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> That code CAN have side effects. It is not REQUIRED to have side
> effects. And never-the-less, the HTTP specification does NOT deal with
> side-effects. It is more subtle than that. Look at RFC 2616 yourself:
> I think you mean "POST", not "PUT". Even so amended, I disagree. Good
> web system designers know that in order to make a resource something
> that can be linked to or bookmarked, they must use GET. For instance any
> online discussion forum (e.g. slashdot) serves up discussion pages
> through GET, not POST. Similarly, most online catalogs use individual
> GET-table URIs for each item, even though the pages are dynamically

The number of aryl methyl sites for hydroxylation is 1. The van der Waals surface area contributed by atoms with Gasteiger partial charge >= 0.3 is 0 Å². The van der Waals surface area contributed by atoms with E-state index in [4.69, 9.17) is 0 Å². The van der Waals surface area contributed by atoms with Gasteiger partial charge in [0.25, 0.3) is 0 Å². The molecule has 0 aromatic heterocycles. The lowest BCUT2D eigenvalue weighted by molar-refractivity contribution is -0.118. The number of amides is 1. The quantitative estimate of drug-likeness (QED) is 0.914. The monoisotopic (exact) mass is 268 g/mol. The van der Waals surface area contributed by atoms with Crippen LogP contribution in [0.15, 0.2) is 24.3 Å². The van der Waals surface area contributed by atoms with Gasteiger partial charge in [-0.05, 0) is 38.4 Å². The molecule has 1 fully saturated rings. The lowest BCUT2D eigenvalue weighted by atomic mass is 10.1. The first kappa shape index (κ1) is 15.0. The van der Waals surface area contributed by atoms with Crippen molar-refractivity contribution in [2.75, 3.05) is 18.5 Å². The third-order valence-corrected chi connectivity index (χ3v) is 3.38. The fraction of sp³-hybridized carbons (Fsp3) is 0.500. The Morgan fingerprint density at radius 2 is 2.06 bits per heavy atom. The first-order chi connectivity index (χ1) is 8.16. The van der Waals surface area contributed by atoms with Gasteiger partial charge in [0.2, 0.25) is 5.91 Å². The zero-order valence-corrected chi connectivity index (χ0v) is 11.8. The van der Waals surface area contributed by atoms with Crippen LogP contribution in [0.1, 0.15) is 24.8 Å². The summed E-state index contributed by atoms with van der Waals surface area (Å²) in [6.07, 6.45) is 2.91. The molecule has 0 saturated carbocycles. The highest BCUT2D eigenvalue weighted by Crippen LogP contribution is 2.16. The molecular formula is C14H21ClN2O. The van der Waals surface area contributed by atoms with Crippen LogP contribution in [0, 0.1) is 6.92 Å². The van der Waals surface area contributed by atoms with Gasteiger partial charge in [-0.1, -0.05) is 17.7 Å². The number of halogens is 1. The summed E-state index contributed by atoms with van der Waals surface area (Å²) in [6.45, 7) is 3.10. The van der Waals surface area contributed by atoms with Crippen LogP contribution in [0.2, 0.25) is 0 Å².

> generated from a database.
Thank you for the correction. Of course, I meant POST.
I thought the whole point of this thread was the side-effects and their
relation to the spec. As has been mentioned elsewhere, most server-side
toolkits remove the distinction between GET and POST so to the server-side
code jockey, the parameters just appear as a bunch of key/value pairs.
Along with the bookmarking issue, the choice for an app-builder becomes:
- Use GET when you want the user to invoke this servlet/function/ASP/etc
directly (i.e. via a link or bookmark) AND parameters to be passed can
fit on a URL.
- Use POST when you want to force the user to start at a given point AND
parameters are large or there is an attachment involved.
I don't see where the idempotence of GET enters into it.
Did I miss something?